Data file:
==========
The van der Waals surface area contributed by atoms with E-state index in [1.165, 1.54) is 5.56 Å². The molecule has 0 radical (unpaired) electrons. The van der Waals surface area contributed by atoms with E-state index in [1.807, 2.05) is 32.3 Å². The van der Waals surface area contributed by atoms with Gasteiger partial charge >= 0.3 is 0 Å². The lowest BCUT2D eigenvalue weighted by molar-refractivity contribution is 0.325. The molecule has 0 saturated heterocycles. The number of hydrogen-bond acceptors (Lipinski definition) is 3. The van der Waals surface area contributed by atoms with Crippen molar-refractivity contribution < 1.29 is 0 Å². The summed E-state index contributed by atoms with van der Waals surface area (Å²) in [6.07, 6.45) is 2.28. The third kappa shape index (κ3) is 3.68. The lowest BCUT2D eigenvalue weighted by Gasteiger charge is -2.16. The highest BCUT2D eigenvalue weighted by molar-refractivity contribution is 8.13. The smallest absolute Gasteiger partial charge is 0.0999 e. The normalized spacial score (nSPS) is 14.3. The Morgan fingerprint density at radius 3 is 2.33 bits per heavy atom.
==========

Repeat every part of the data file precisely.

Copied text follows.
The van der Waals surface area contributed by atoms with E-state index in [1.165, 1.54) is 5.56 Å². The molecule has 0 radical (unpaired) electrons. The van der Waals surface area contributed by atoms with E-state index in [1.807, 2.05) is 32.3 Å². The van der Waals surface area contributed by atoms with Gasteiger partial charge >= 0.3 is 0 Å². The lowest BCUT2D eigenvalue weighted by molar-refractivity contribution is 0.325. The molecule has 0 saturated heterocycles. The number of hydrogen-bond acceptors (Lipinski definition) is 3. The van der Waals surface area contributed by atoms with Crippen molar-refractivity contribution < 1.29 is 0 Å². The summed E-state index contributed by atoms with van der Waals surface area (Å²) in [6.07, 6.45) is 2.28. The third kappa shape index (κ3) is 3.68. The lowest BCUT2D eigenvalue weighted by Gasteiger charge is -2.16. The highest BCUT2D eigenvalue weighted by molar-refractivity contribution is 8.13. The smallest absolute Gasteiger partial charge is 0.0999 e. The normalized spacial score (nSPS) is 14.3. The Morgan fingerprint density at radius 3 is 2.33 bits per heavy atom.